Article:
Your domain name is the first impression most people will have to your website and can be the foundation of your brand. There are many things to consider when coming up with your domain name, but whether a domain is good or not really comes down to two important questions: “is it representative?” and “is it easy to share?” I’ll describe how you can determine if your prospective domain names hit these criteria.
Is your domain name a good representation of what’s on your website?
If you can get a strong association from your domain to your product, the first step of growing your brand is done without spending a penny on marketing. How? Consider a customer who is thinking of recommending your website to their friend, but can’t remember it because the association between the domain name and what the website does is weak. Having a strong association will make both your domain and product memorable, and thus more easily shared. You want it to work in both directions. When someone sees your domain name, they should be able to get some idea of what they’re going to see when they go to the website. And likewise, when someone is thinking of your product, it should be easy to recall the domain name. This may seem obvious, but there are a lot of domains that give absolutely no indication of the website contents. Do you have any idea what sbnation.com is just from the url? It stands for “Sports Blog Nation,” but how likely are you going to be to remember that if you’re not incredibly familiar with the brand already?
I had trouble remembering quantcast.com for the longest time. From the name alone, I would expect a site called quantcast.com to be about quantitative financial analysis forecasting, but it’s actually a service for website demographic information! glassdoor.com was the same way for me; I understand the analogy, but it’s too much of a stretch for my brain to make it an instant association from “employer review website” to “glass door.” Until I had used those sites multiple times and gotten used to their branding, I could only get to them by googling “website demographics” or “employer reviews.” Quantcast and GlassDoor were able to get #1 on Google for those keywords, so I can find them anyway, but unless your site has that kind of SEO clout it’s better to stick with something distinct and memorable.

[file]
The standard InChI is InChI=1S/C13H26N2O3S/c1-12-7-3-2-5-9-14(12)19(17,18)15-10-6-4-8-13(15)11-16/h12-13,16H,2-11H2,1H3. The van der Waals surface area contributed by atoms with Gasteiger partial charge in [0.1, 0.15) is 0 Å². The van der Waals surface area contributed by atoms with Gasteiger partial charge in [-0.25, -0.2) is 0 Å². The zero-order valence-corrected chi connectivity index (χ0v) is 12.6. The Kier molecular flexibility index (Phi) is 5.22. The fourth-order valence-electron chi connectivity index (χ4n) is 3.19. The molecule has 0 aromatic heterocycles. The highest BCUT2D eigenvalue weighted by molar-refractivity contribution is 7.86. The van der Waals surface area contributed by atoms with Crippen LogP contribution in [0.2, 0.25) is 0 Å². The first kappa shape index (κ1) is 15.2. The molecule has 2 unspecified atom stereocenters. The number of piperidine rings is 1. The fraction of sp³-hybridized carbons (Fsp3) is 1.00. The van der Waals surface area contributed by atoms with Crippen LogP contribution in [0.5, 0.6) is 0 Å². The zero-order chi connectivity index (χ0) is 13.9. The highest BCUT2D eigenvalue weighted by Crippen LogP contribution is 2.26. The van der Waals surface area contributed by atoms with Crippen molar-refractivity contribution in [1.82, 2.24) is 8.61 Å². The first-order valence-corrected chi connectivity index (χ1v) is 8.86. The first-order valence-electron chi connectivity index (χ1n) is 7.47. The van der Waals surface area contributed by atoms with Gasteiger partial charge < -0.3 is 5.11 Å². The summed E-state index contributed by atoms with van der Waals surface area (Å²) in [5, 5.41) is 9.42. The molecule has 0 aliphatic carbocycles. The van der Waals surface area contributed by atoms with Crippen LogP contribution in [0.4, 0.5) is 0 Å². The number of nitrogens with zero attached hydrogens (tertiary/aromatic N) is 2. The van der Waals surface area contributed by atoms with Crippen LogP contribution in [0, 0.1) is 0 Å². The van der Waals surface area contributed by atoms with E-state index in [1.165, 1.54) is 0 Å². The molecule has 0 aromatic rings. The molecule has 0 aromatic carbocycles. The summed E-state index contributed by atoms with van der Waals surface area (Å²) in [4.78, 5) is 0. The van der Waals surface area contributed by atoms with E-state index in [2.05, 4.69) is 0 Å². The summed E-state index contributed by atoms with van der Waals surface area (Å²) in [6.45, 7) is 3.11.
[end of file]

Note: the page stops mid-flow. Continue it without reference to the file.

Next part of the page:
Here are some examples of domain names that you only need to hear once:
facebook.com - It sounds like what it is, a book of faces. “Face” also happens to be a concrete, visual word, making it easier to remember.
netflix.com - Movies on the internet, perfectly descriptive, but still unique. The name worked well as a subscription rent-by-mail movie service, and works even better as it’s turned into primarily a streaming and content service.
linkedin.com - I think this is a brilliant domain. “Link” is a type of connection. You don’t refer to your close friends as connections, but you do refer to current and potential business partners as connections. A perfect name for a social network of business connections.
- paypal.com - Like Netflix, both descriptive and unique. You pay your pal, or it’s your pal for payments. Either way, you won’t forget it, and it does exactly what you expect.
With these domain names, you only have to hear them once and you will immediately be able to recall what the website is about. If you can get a domain on this level, your marketing will be a lot easier.
Is it easy to share?
If you can say your domain name to someone, and they can immediately type it into their browser, you have a winner in this category. Can you name any websites that have a hyphen or numeral in the domain? Among the top ~100 websites on the internet, there are only 2: merriam-webster.com and 247sports.com. The reason these are so rare is that they require explanation, like “Merriam Webster dot com, with a hyphen between Merriam and Webster” or “Two four seven sports dot com, the numbers are numerals”. Again, not an absolute deal-breaker, but an uphill battle.
Alternate spellings were once a popular way to get short, descriptive domains, but as soon as you change how a word is spelled it requires explanation. If you type “tumbler” into Google, tumblr.com will be the first result. But until tumblr became popular, it was “tumbler dot com, except with no e. T U M B L R dot com.” Sites can eventually get around ambiguity by becoming incredibly popular, but there’s no reason to start at a disadvantage.
Is that it?
Unfortunately, it’s not a matter of just following these two rules for the perfect domain. At the time of writing, over 326 million domain names are registered, meaning that the obvious domain names for your business are almost certainly taken. That doesn’t mean all hope is lost! There is still a perfect domain name out there available for your website or business; you just need to find it. I recommend trying to come up with at least 20 or 30 options before making a final decision, because the more you think, the more your creativity will be stretched. As you review your list of potential domain names, consider the above questions: “Does this domian name representative my website” and “Is this domain name easy to share?”
If you’re in the process of choosing a domain name for yourself or your business now, I’m offering an absolutely free domain name consultation for a limited time. Just send me an email at firstname.lastname@example.org, I’ll ask you a few questions about your situation, and give you back a list of good available domain names and my personal recommendation for the best one.